According to the Center for Disease Control and Prevention, nicotine activates receptors known as nAChRs and, remarkably, unlike most other drugs of abuse, it acts as a "pharmacological chaperone" to stabilize assembly of its receptors within the Endoplasmic Reticulum (ER) and increase their abundance at the cell surface (up-regulation).
Up-regulation of nAChRs plays a major role in nicotine addiction and, possibly, in the decreased susceptibility of smokers to Parkinson's disease.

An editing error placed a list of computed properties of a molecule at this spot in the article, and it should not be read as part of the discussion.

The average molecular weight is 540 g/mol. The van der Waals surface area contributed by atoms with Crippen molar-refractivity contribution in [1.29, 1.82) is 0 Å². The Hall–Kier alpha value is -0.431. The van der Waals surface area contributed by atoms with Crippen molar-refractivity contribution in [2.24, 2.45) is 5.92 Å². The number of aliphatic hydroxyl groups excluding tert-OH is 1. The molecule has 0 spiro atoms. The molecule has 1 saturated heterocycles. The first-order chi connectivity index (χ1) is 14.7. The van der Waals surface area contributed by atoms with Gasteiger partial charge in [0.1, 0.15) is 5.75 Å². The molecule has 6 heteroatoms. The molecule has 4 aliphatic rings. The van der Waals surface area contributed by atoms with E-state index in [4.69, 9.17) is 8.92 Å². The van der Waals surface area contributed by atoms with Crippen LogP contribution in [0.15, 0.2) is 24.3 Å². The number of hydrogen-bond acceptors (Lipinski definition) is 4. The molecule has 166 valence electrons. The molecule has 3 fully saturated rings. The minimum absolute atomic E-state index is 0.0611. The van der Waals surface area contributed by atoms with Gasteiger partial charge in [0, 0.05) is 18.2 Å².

Receptors containing an alpha6 subunit (alpha6* nAChRs) are abundant in several specific brain regions.
Researchers from the California Institute of Technology in Pasadena used mice expressing alpha6 labeled with a fluorescent protein to show that exposure to nicotine-at a level comparable to that in human smokers-up-regulated alpha6* nAChRs in these areas of the brain.
The study has been published in The Journal of General Physiology.